Work to Address Rapid ‘Ōhi‘a Death at Kalōpā on Hawai‘i Island
Work begins next week to fell and remove several ‘ohi’a trees at the Kalōpā State Recreation Area on the Big Island that show symptoms of the fungal disease known as Rapid ʻŌhiʻa Death.
The detection of the disease was made in July utilizing digital mobile sketch mapping, an aerial mapping technique used quarterly on all islands to check for the spread of the fungal disease.
Crews will use a lift to remove infected and dead trees from Kalōpā and may bring down trees in other areas. They’ll be installing boot-brush stations at trailheads in the state recreation area. These stations have brushes and isopropyl alcohol (70%) to use on footwear to help prevent the spread of the disease.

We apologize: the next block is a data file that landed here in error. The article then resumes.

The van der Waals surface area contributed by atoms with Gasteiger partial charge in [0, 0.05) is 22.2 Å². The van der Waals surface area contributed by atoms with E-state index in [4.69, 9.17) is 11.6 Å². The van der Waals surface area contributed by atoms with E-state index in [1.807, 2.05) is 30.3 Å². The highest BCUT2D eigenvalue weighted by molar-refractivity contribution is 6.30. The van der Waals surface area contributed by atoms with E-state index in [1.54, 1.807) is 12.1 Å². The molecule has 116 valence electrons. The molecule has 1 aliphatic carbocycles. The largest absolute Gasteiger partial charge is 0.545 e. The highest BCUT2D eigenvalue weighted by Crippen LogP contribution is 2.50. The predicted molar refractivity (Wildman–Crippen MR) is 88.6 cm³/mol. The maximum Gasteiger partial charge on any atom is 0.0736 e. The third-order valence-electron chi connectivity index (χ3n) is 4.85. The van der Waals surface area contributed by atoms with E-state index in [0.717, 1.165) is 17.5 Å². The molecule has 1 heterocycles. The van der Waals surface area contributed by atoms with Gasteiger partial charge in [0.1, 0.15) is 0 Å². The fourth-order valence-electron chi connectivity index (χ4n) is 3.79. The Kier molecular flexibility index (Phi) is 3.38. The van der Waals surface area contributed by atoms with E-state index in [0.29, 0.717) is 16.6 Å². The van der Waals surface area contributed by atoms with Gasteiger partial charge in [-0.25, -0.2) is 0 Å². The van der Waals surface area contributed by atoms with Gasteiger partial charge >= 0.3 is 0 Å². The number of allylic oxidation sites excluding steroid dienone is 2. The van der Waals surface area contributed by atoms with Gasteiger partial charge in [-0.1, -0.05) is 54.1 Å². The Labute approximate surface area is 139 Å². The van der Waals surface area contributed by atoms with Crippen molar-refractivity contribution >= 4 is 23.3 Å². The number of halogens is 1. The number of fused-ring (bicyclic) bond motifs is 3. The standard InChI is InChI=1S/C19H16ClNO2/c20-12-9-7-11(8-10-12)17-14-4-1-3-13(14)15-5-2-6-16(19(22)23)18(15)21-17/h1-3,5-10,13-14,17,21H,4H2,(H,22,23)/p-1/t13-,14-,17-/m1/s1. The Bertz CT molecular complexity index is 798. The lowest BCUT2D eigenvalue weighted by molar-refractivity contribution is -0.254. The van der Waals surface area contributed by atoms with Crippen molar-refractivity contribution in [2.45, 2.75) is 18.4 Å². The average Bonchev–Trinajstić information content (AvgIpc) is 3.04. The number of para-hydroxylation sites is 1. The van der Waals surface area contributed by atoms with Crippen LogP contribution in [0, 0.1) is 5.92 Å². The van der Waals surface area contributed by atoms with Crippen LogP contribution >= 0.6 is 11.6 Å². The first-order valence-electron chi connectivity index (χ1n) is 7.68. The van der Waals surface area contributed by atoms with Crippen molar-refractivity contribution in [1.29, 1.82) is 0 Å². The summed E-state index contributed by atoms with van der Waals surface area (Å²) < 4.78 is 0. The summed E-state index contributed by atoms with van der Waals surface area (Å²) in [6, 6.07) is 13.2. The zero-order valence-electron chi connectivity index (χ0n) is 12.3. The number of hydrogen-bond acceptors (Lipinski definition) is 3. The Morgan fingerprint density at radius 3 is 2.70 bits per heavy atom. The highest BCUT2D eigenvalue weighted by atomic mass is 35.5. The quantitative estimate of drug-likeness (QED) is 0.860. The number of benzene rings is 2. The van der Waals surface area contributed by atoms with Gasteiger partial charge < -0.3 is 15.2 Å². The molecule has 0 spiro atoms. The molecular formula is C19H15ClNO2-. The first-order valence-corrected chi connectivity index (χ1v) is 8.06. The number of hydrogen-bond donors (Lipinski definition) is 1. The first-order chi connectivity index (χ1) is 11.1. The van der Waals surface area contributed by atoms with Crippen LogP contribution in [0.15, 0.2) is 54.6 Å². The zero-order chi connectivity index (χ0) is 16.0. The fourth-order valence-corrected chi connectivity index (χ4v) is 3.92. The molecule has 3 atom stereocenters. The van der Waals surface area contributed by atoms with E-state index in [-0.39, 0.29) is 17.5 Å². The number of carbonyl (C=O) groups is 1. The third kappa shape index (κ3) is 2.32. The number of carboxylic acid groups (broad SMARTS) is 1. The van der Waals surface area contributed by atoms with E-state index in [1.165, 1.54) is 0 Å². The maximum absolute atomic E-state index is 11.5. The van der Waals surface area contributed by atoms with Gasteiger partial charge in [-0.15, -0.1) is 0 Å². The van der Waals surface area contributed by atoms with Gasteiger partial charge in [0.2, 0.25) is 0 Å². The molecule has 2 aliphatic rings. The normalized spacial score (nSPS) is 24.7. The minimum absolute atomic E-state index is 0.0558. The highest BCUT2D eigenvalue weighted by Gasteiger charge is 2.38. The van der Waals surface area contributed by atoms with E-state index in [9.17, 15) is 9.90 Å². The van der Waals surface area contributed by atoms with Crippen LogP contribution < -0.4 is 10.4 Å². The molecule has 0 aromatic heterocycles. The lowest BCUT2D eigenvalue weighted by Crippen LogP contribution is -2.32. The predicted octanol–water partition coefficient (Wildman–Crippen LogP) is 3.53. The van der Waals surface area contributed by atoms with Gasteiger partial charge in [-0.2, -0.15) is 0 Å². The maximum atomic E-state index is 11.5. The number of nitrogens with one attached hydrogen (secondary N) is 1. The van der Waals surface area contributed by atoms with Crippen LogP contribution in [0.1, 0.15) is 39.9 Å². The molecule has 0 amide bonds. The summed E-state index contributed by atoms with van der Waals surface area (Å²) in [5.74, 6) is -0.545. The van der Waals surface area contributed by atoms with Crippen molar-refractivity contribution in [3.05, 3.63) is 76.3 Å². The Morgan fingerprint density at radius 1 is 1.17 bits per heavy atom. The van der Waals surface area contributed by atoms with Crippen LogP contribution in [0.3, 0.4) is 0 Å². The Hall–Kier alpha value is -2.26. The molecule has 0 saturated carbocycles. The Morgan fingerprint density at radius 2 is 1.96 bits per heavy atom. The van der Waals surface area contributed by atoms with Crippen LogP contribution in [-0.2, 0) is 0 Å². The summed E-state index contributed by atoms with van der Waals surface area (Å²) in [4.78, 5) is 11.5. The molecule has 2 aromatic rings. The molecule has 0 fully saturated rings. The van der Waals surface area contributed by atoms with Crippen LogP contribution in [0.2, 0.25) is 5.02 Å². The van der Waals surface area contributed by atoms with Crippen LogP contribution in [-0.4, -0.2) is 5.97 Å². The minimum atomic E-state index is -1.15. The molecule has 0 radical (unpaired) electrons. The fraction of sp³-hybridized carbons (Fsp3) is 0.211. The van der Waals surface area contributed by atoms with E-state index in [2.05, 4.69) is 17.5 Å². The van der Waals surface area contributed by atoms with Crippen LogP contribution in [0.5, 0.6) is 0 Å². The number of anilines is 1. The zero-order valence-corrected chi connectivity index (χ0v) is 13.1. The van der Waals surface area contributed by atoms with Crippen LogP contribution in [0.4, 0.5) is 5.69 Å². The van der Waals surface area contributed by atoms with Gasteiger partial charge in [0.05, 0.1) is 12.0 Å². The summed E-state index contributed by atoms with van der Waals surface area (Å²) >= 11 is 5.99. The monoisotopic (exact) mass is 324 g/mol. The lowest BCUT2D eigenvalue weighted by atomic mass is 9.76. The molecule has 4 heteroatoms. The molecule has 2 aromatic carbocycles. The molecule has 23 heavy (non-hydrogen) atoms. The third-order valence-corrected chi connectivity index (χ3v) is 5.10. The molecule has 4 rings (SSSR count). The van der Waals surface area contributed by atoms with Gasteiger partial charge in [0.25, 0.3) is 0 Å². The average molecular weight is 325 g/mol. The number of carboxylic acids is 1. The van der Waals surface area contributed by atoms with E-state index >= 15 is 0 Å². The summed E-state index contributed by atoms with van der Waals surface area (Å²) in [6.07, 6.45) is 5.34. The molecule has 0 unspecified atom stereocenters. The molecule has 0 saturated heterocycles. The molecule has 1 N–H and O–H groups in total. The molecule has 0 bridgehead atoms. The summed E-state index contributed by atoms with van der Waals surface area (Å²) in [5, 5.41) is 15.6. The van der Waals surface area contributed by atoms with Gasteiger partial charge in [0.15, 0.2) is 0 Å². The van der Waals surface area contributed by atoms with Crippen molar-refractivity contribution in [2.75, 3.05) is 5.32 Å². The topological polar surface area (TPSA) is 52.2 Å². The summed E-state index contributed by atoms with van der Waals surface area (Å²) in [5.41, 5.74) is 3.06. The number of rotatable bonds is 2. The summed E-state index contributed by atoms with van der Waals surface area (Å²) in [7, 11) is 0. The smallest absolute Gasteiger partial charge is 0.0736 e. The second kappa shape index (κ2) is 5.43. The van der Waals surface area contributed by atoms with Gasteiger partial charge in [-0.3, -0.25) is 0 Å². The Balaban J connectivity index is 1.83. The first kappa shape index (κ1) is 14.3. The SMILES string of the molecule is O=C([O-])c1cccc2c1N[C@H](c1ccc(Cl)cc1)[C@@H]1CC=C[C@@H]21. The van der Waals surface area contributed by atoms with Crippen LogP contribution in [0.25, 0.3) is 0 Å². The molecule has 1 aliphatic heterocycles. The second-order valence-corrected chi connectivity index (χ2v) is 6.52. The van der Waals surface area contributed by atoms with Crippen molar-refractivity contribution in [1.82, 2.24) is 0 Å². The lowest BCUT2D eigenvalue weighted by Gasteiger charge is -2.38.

The disease has impacted an estimated 135,000 acres of forest on Hawai‘i island and a less virulent strain has been detected in an isolated area on Kaua‘i.
The Kalōpā detection is roughly 12 miles from the previously known occurrence of the fungus on the Hamakua Coast on the Big Island’s east side.